John Libbey Eurotext



Antileukemic immune response in chronic myelogenous leukemia in the era of imatinib Volume 14, issue 1, janvier-février 2008


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Service d’hématologie adulte, Hôpital Saint-Louis, Paris, Unité INSERM U662, Institut universitaire d’hématologie, Hôpital Saint-Louis, Paris, Service de thérapie cellulaire, Hôpital Saint-Louis, Paris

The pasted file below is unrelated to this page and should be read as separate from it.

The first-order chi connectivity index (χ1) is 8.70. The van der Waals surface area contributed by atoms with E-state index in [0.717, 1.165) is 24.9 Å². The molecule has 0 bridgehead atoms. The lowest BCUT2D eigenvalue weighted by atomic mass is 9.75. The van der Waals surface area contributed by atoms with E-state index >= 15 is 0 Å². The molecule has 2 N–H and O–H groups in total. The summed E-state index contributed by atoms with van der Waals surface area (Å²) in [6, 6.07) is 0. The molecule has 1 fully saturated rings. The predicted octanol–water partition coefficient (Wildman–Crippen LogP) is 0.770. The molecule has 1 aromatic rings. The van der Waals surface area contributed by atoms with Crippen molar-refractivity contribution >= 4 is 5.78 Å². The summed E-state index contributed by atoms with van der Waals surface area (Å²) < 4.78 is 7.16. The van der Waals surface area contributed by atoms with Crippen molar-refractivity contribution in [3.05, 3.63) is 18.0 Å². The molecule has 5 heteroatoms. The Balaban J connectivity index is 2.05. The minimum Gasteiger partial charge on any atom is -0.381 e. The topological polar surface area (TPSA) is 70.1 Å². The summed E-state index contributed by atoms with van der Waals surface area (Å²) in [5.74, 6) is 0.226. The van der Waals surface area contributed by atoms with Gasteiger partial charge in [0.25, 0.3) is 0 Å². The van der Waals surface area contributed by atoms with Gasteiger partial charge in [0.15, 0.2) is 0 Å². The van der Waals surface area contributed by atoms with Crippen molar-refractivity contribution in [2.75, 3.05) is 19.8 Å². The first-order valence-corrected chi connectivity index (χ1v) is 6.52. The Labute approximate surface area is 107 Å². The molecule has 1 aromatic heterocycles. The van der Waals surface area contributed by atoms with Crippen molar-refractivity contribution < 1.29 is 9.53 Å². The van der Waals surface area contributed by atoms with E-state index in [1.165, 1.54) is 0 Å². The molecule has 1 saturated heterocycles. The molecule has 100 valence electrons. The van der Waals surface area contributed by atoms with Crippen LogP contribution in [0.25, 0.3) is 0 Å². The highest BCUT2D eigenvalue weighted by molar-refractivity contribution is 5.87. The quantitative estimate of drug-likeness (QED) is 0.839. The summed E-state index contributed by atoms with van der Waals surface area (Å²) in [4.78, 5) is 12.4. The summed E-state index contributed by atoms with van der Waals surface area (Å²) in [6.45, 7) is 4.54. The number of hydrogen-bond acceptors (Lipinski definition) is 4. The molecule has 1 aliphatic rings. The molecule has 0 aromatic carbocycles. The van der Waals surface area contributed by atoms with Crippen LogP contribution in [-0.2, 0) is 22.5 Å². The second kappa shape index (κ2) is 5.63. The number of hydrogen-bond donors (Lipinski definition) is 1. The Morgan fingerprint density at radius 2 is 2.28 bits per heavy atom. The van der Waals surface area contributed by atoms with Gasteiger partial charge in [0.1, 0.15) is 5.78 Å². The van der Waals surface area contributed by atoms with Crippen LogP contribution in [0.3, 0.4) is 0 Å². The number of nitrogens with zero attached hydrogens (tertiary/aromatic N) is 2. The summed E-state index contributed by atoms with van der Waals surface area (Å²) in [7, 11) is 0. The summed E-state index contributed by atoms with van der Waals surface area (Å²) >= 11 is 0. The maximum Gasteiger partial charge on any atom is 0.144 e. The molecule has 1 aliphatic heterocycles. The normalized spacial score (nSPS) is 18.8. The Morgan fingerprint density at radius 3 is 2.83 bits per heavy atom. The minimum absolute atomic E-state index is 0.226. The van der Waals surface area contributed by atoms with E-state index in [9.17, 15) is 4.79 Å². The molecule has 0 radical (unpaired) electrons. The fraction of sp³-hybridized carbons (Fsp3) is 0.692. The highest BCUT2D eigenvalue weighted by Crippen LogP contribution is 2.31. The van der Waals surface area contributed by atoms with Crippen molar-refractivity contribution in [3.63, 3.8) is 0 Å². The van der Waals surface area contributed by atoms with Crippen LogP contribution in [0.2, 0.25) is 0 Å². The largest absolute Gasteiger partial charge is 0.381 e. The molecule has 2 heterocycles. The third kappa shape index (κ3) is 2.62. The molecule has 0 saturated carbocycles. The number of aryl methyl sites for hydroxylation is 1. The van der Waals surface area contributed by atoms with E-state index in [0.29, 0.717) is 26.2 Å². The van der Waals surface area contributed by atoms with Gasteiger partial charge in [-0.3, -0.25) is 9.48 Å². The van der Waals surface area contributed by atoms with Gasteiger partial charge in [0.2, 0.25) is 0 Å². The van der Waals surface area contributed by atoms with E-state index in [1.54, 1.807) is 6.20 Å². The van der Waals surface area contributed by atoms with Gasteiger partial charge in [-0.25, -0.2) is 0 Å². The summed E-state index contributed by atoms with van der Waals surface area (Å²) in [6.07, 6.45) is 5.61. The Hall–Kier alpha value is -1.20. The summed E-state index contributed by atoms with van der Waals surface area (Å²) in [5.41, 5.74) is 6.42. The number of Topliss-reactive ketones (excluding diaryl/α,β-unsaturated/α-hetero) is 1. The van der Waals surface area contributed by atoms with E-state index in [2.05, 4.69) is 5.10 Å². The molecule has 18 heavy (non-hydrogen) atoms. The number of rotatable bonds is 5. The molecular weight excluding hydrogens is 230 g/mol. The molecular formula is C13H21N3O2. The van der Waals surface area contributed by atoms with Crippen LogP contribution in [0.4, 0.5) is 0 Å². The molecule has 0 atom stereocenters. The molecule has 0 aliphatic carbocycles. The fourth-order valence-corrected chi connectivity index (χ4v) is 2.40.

Chronic myeloid leukemia is considered as a model in the field of anti-tumor immunity. Before the era of the tyrosine kinase inhibitor (TKI) imatinib, allogeneic hematopoietic stem cell transplantation, by means of its graft-versus leukemia effect, was considered as the only curative therapy. To face the emergence of resistance to imatinib and the persistence of quiescent stem cell insensitive to imatinib treatment, varying strategies are currently being developed such as 2 nd generation TKI or the combination of TKI to immune targeted therapies (IFN-α, vaccination approaches). Several effects of imatinib on the immune system have been published, sometimes in contradictory ways. A predominantly immunosuppressive impact on T-lymphocytes and antigen presenting cells was reported, but the molecular targets driving this property remain poorly identified. Clinical trials assessing the efficacy of imatinib in association with immune targeted therapies, either referenced (IFN-α, allogeneic stem cell transplantation, donor lymphocyte injection) or investigational (vaccination with dendritic cells, peptide…), should include specific immunomonitoring.